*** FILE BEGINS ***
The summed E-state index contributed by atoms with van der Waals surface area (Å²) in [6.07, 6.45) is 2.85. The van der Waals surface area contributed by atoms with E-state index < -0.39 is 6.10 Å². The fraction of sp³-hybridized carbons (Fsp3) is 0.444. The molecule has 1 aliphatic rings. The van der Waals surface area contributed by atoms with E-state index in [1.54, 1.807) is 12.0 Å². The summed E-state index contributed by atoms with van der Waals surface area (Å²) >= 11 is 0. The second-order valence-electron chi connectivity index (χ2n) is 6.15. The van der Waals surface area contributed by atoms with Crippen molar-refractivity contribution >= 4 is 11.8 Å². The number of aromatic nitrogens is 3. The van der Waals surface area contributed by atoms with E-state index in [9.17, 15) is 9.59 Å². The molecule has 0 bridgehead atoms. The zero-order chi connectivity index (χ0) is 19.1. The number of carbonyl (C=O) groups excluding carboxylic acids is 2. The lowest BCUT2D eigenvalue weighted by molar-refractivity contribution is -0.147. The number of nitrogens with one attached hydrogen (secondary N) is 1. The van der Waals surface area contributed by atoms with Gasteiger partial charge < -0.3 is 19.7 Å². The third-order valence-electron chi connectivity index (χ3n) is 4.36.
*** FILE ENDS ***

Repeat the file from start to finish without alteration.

The summed E-state index contributed by atoms with van der Waals surface area (Å²) in [6.07, 6.45) is 2.85. The van der Waals surface area contributed by atoms with E-state index < -0.39 is 6.10 Å². The fraction of sp³-hybridized carbons (Fsp3) is 0.444. The molecule has 1 aliphatic rings. The van der Waals surface area contributed by atoms with E-state index in [1.54, 1.807) is 12.0 Å². The summed E-state index contributed by atoms with van der Waals surface area (Å²) >= 11 is 0. The second-order valence-electron chi connectivity index (χ2n) is 6.15. The van der Waals surface area contributed by atoms with Crippen molar-refractivity contribution >= 4 is 11.8 Å². The number of aromatic nitrogens is 3. The van der Waals surface area contributed by atoms with E-state index in [9.17, 15) is 9.59 Å². The molecule has 0 bridgehead atoms. The zero-order chi connectivity index (χ0) is 19.1. The number of carbonyl (C=O) groups excluding carboxylic acids is 2. The lowest BCUT2D eigenvalue weighted by molar-refractivity contribution is -0.147. The number of nitrogens with one attached hydrogen (secondary N) is 1. The van der Waals surface area contributed by atoms with Gasteiger partial charge < -0.3 is 19.7 Å². The third-order valence-electron chi connectivity index (χ3n) is 4.36.